The Swedish progressive metal band Opeth’s Deliverance was released just over 20 years ago, on November 12, 2002. It was the first of a pair of studio albums — Damnation, recorded at the same sessions and intended to be the second disc of a two-CD set, arrived on April 22, 2003. The decision to split them up was the label’s, not the band’s. They played songs from both on tour, and in November 2003, capped off this creative phase with a live DVD, Lamentations: Live at Shepherd’s Bush Empire 2003.
I’ve always felt like the two albums should have swapped titles. Deliverance is easily Opeth’s heaviest and most aggressive album, while Damnation is their softest, verging on 1970s symphonic prog-rock at times. They do work very well as mirror images of each other, though.
I had come to Opeth’s music relatively recently when Deliverance was released. I’d heard their previous album, 2001’s Blackwater Park, but was totally unfamiliar with their earlier work. Still, I got the chance to interview bandleader Mikael Åkerfeldt in January 2003, almost exactly between the two albums, and wrote a feature for the Cleveland Scene. I’m reproducing it below because it’s Thanksgiving week, so I’m feeling lazy, and anyway, I still stand by everything I wrote then.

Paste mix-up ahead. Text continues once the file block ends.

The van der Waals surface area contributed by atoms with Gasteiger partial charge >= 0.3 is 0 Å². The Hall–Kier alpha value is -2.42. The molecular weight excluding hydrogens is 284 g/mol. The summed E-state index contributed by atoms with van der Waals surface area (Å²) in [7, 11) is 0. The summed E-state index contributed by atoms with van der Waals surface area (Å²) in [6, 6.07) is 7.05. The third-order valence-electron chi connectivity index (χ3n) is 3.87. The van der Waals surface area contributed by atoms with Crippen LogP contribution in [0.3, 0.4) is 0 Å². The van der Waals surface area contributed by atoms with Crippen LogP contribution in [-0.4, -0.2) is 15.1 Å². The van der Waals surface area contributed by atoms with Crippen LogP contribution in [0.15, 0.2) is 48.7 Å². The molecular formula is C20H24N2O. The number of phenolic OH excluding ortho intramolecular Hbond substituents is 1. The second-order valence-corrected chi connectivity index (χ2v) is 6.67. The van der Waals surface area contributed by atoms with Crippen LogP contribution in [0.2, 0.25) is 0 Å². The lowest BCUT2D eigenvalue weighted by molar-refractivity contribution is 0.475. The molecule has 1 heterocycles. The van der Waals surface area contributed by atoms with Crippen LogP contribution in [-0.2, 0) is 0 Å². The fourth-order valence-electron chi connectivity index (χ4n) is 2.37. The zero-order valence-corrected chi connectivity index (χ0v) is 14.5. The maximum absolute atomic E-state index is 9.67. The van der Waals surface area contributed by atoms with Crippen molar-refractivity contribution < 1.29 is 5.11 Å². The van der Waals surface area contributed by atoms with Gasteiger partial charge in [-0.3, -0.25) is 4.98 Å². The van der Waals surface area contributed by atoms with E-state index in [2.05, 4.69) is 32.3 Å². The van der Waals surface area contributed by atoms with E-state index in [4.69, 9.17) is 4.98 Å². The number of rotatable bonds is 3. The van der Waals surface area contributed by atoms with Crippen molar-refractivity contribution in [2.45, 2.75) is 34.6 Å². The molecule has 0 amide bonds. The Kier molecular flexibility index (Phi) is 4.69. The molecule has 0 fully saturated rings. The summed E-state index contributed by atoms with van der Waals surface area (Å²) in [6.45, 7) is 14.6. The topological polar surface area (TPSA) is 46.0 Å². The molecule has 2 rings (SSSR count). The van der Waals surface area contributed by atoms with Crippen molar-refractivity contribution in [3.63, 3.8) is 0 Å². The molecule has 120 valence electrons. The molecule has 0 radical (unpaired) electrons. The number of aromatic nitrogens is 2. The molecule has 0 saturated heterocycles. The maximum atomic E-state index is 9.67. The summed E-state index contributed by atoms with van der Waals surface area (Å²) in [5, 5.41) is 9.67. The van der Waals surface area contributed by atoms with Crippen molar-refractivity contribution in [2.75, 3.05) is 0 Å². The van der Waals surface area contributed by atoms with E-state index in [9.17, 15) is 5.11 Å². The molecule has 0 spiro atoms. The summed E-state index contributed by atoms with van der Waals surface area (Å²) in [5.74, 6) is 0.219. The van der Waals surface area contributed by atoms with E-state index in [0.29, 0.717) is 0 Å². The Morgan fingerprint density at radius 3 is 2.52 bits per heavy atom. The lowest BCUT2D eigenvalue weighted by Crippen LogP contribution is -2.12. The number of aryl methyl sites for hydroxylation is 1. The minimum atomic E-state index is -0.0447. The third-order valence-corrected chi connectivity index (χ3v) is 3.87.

The Scene piece in full:
Symphony of Destruction
Swedish thrashers Opeth give progressive metal its Deliverance.
If “what gets magazine covers” is the primary criterion for passing muster in music these days, garage rock — with its sartorial and sonic nostalgia and its empty attitudinizing — is the future of rock. And with the recent success of bands like the Strokes, the White Stripes, and the Hives, this is fast becoming a reality. It’s therefore that much more interesting to see acts like Radiohead, Sigur Rós, and Godspeed You Black Emperor! gain critical praise and (in at least two cases) mainstream success for embracing the sonic ambitions of prog and art rock — two genres that couldn’t be further removed from the base, greasy thrills of garage rock. For a death-metal band to emerge alongside these groups, release an album on which five of six songs pass the 10-minute mark (the sixth is a two-minute interlude — a breather, like the acoustic bits that once punctuated Black Sabbath albums), and have it go over with critics and audiences alike, is doubly shocking.
Hence Sweden’s Opeth certainly deserves all the attention it’s been getting of late. Opeth does more than demand focused listening; the band rewards it. The group’s latest album, Deliverance, is rooted in Swedish death metal, but owes just as much to early ’70s progressive rock, particularly Yes. It’s not a concept album, though, and it never forgets to rock — damn hard, in fact. If you need to categorize it, it’d fall somewhere between Fragile and [Metallica’s] …And Justice for All, with the former’s detours into quietude and the latter’s long-ass songs and ferocious, almost ridiculously complex riff-scaffolding.